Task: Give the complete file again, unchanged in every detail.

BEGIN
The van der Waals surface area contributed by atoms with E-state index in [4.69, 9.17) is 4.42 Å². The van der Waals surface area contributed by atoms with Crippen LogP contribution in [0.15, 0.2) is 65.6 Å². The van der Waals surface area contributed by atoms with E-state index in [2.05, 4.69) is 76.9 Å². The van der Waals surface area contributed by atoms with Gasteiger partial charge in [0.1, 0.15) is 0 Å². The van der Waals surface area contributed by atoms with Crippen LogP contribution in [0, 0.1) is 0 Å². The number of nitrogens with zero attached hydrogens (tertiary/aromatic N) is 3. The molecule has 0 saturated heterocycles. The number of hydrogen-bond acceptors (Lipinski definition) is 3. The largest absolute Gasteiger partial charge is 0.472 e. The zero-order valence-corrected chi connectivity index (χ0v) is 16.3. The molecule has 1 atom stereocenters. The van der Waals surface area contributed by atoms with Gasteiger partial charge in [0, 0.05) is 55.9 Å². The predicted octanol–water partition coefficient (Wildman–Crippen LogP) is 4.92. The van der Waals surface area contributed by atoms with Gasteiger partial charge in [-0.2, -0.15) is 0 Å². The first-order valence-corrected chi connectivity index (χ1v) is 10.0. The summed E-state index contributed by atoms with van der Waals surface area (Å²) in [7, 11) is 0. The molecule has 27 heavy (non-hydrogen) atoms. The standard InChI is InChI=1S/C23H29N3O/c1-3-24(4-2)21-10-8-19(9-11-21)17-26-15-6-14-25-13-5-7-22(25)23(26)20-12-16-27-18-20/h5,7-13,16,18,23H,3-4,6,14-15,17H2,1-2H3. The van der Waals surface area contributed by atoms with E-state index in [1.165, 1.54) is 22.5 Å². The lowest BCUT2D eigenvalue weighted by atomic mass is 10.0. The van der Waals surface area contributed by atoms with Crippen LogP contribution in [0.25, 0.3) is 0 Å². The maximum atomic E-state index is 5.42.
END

The van der Waals surface area contributed by atoms with E-state index in [4.69, 9.17) is 4.42 Å². The van der Waals surface area contributed by atoms with Crippen LogP contribution in [0.15, 0.2) is 65.6 Å². The van der Waals surface area contributed by atoms with E-state index in [2.05, 4.69) is 76.9 Å². The van der Waals surface area contributed by atoms with Gasteiger partial charge in [0.1, 0.15) is 0 Å². The van der Waals surface area contributed by atoms with Crippen LogP contribution in [0, 0.1) is 0 Å². The number of nitrogens with zero attached hydrogens (tertiary/aromatic N) is 3. The molecule has 0 saturated heterocycles. The number of hydrogen-bond acceptors (Lipinski definition) is 3. The largest absolute Gasteiger partial charge is 0.472 e. The zero-order valence-corrected chi connectivity index (χ0v) is 16.3. The molecule has 1 atom stereocenters. The van der Waals surface area contributed by atoms with Gasteiger partial charge in [0, 0.05) is 55.9 Å². The predicted octanol–water partition coefficient (Wildman–Crippen LogP) is 4.92. The van der Waals surface area contributed by atoms with Gasteiger partial charge in [-0.2, -0.15) is 0 Å². The first-order valence-corrected chi connectivity index (χ1v) is 10.0. The summed E-state index contributed by atoms with van der Waals surface area (Å²) in [7, 11) is 0. The molecule has 27 heavy (non-hydrogen) atoms. The standard InChI is InChI=1S/C23H29N3O/c1-3-24(4-2)21-10-8-19(9-11-21)17-26-15-6-14-25-13-5-7-22(25)23(26)20-12-16-27-18-20/h5,7-13,16,18,23H,3-4,6,14-15,17H2,1-2H3. The van der Waals surface area contributed by atoms with E-state index in [1.165, 1.54) is 22.5 Å². The lowest BCUT2D eigenvalue weighted by atomic mass is 10.0. The van der Waals surface area contributed by atoms with Crippen LogP contribution in [0.25, 0.3) is 0 Å². The maximum atomic E-state index is 5.42.